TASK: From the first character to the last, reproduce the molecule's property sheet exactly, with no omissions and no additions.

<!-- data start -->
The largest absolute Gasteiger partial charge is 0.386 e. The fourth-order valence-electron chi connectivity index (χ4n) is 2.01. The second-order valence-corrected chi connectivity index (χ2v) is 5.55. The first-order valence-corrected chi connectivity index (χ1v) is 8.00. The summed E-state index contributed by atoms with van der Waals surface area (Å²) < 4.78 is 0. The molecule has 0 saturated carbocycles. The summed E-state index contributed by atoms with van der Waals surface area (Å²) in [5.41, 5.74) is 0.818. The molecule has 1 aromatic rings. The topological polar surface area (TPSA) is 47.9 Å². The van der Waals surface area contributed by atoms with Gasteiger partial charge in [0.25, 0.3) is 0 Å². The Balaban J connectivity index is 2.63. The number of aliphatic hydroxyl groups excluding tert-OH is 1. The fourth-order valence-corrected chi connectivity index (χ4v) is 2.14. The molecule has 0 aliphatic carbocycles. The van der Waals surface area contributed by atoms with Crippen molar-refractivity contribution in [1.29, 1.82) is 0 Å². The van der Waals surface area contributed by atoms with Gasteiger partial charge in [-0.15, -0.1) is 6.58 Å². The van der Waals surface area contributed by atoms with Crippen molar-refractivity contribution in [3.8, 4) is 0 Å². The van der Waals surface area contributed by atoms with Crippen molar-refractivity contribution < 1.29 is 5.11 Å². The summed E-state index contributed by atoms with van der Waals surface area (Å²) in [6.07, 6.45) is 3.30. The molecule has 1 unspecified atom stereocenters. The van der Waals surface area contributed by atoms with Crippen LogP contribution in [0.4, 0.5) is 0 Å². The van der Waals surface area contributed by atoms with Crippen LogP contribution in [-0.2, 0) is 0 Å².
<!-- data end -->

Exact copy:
The largest absolute Gasteiger partial charge is 0.386 e. The fourth-order valence-electron chi connectivity index (χ4n) is 2.01. The second-order valence-corrected chi connectivity index (χ2v) is 5.55. The first-order valence-corrected chi connectivity index (χ1v) is 8.00. The summed E-state index contributed by atoms with van der Waals surface area (Å²) < 4.78 is 0. The molecule has 0 saturated carbocycles. The summed E-state index contributed by atoms with van der Waals surface area (Å²) in [5.41, 5.74) is 0.818. The molecule has 1 aromatic rings. The topological polar surface area (TPSA) is 47.9 Å². The van der Waals surface area contributed by atoms with Gasteiger partial charge in [0.25, 0.3) is 0 Å². The Balaban J connectivity index is 2.63. The number of aliphatic hydroxyl groups excluding tert-OH is 1. The fourth-order valence-corrected chi connectivity index (χ4v) is 2.14. The molecule has 0 aliphatic carbocycles. The van der Waals surface area contributed by atoms with Crippen molar-refractivity contribution in [1.29, 1.82) is 0 Å². The van der Waals surface area contributed by atoms with Gasteiger partial charge in [-0.15, -0.1) is 6.58 Å². The van der Waals surface area contributed by atoms with Crippen molar-refractivity contribution in [3.8, 4) is 0 Å². The van der Waals surface area contributed by atoms with Crippen molar-refractivity contribution < 1.29 is 5.11 Å². The summed E-state index contributed by atoms with van der Waals surface area (Å²) in [6.07, 6.45) is 3.30. The molecule has 1 unspecified atom stereocenters. The van der Waals surface area contributed by atoms with Crippen LogP contribution in [0.4, 0.5) is 0 Å². The van der Waals surface area contributed by atoms with Crippen LogP contribution in [-0.2, 0) is 0 Å².